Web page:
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Urinary tract infection 

Urinary tract infection
Chapter:
Urinary tract infection
Author(s):

Lesley Rees

, Paul A. Brogan

, Detlef Bockenhauer

, and Nicholas J.A. Webb

DOI:
10.1093/med/9780199601370.003.0043
Page of

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date: 20 October 2019

Background and clinical features 76

Collection of urine samples and diagnosis 77

Bacterial and host factors that predispose to infection 79

Management 81

Investigations 82

The penis and foreskin 87

Vulvovaginitis 89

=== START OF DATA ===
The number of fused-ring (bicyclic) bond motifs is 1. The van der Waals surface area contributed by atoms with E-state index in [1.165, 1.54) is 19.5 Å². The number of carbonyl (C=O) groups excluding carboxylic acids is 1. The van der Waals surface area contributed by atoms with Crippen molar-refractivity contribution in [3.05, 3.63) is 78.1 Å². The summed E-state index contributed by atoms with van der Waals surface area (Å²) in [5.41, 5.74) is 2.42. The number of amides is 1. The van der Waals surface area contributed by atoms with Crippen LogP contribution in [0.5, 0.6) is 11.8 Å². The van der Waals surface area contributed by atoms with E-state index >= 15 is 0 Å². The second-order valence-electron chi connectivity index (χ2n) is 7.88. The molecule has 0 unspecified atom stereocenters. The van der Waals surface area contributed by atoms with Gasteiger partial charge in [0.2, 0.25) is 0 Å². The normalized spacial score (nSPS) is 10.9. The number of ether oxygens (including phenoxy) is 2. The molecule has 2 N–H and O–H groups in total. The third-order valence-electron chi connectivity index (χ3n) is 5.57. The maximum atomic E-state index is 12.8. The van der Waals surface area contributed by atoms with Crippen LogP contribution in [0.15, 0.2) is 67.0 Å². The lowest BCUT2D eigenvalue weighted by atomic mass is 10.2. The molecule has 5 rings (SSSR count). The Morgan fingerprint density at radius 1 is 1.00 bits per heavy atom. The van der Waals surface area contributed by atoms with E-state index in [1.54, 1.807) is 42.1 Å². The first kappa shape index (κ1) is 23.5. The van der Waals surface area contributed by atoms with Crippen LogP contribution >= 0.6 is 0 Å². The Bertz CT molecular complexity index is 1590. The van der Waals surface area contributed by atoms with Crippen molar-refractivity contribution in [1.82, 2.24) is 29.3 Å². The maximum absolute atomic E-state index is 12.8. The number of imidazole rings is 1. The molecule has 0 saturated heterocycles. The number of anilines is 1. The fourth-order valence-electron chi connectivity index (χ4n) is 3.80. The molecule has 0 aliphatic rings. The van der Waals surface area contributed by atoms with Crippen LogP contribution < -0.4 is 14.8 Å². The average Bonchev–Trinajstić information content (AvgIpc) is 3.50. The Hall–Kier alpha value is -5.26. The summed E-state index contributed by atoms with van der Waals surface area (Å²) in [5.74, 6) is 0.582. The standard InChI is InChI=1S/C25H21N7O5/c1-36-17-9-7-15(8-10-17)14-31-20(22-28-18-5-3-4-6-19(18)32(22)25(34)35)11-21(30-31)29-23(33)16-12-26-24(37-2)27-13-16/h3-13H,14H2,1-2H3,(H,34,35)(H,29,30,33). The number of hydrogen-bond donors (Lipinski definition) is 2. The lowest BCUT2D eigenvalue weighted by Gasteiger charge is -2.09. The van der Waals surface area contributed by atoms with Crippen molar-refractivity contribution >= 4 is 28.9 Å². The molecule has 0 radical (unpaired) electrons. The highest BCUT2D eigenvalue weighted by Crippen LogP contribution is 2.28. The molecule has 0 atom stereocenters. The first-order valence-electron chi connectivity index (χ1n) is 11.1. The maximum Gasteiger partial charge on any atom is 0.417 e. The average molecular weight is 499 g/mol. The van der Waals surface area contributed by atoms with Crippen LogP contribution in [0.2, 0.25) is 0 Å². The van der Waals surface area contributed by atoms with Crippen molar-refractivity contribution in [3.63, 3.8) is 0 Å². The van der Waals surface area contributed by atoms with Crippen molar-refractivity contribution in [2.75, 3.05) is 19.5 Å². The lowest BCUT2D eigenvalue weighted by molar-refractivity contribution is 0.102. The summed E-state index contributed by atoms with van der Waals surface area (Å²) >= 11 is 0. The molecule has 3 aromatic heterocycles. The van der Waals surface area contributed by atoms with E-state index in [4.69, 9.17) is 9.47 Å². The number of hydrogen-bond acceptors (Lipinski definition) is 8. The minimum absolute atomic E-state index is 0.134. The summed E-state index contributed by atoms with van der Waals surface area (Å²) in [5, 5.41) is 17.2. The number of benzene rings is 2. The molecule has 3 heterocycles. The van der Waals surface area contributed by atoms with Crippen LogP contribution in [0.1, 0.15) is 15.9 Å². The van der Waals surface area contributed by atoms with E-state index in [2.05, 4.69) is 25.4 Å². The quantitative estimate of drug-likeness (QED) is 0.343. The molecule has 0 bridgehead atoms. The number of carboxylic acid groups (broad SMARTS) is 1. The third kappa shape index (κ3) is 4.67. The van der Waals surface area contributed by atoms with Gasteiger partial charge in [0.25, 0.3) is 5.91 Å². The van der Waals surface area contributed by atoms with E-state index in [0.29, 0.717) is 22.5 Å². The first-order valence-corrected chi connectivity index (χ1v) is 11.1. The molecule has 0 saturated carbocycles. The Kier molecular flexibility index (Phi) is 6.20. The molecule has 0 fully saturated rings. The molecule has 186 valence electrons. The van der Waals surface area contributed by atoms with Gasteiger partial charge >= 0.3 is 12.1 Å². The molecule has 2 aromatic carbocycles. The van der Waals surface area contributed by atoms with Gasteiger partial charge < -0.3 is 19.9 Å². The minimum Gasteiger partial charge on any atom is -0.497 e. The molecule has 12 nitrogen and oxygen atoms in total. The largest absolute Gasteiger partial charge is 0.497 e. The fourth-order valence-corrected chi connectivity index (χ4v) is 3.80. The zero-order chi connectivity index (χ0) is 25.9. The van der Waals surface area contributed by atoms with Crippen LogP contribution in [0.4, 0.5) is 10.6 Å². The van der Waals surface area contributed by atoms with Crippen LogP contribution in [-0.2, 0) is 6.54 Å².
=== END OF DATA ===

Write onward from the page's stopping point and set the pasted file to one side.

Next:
Three per cent of girls and 1% of boys have a symptomatic urinary tract infection (UTI) before the age of 11 years, and 50% of them have a recurrence within a year. The highest incidence is in the first year of life. UTI may involve the kidneys (pyelonephritis), when it is associated with fever and systemic involvement, or may be due to cystitis, when fever is absent or low grade. Up to one half of children with a UTI have a structural abnormality of their urinary tract. UTI is important because, if the upper tracts are affected, it may damage the growing kidney by forming a scar, predisposing to hypertension and, if bilateral, CKD....

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